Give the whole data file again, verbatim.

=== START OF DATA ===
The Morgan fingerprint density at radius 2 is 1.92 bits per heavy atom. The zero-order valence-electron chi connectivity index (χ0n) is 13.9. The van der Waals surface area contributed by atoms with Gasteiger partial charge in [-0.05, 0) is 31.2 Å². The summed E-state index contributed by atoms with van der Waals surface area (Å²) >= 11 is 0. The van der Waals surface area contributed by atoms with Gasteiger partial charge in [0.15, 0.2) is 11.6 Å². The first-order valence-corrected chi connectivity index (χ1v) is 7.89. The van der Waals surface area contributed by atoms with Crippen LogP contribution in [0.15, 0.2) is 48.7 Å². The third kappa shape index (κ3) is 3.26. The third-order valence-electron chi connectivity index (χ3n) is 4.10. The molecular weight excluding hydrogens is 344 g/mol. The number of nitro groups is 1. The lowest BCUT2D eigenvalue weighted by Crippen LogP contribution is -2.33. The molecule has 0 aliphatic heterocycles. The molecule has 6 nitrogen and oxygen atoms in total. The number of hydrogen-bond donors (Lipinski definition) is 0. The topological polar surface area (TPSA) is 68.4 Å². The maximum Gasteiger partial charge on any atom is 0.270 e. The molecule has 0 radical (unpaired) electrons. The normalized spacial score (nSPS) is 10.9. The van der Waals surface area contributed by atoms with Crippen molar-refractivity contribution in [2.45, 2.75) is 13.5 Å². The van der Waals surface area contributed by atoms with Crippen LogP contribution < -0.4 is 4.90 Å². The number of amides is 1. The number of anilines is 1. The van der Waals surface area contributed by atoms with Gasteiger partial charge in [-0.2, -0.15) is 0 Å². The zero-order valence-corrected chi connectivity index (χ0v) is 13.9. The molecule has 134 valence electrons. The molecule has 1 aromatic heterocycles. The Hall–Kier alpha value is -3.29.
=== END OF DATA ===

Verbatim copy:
The Morgan fingerprint density at radius 2 is 1.92 bits per heavy atom. The zero-order valence-electron chi connectivity index (χ0n) is 13.9. The van der Waals surface area contributed by atoms with Gasteiger partial charge in [-0.05, 0) is 31.2 Å². The summed E-state index contributed by atoms with van der Waals surface area (Å²) >= 11 is 0. The van der Waals surface area contributed by atoms with Gasteiger partial charge in [0.15, 0.2) is 11.6 Å². The first-order valence-corrected chi connectivity index (χ1v) is 7.89. The van der Waals surface area contributed by atoms with Crippen LogP contribution in [0.15, 0.2) is 48.7 Å². The third kappa shape index (κ3) is 3.26. The third-order valence-electron chi connectivity index (χ3n) is 4.10. The molecular weight excluding hydrogens is 344 g/mol. The number of nitro groups is 1. The lowest BCUT2D eigenvalue weighted by Crippen LogP contribution is -2.33. The molecule has 0 aliphatic heterocycles. The molecule has 6 nitrogen and oxygen atoms in total. The number of hydrogen-bond donors (Lipinski definition) is 0. The topological polar surface area (TPSA) is 68.4 Å². The maximum Gasteiger partial charge on any atom is 0.270 e. The molecule has 0 radical (unpaired) electrons. The normalized spacial score (nSPS) is 10.9. The van der Waals surface area contributed by atoms with Crippen molar-refractivity contribution in [2.45, 2.75) is 13.5 Å². The van der Waals surface area contributed by atoms with Crippen LogP contribution < -0.4 is 4.90 Å². The number of amides is 1. The number of anilines is 1. The van der Waals surface area contributed by atoms with Gasteiger partial charge in [-0.2, -0.15) is 0 Å². The zero-order valence-corrected chi connectivity index (χ0v) is 13.9. The molecule has 134 valence electrons. The molecule has 1 aromatic heterocycles. The Hall–Kier alpha value is -3.29.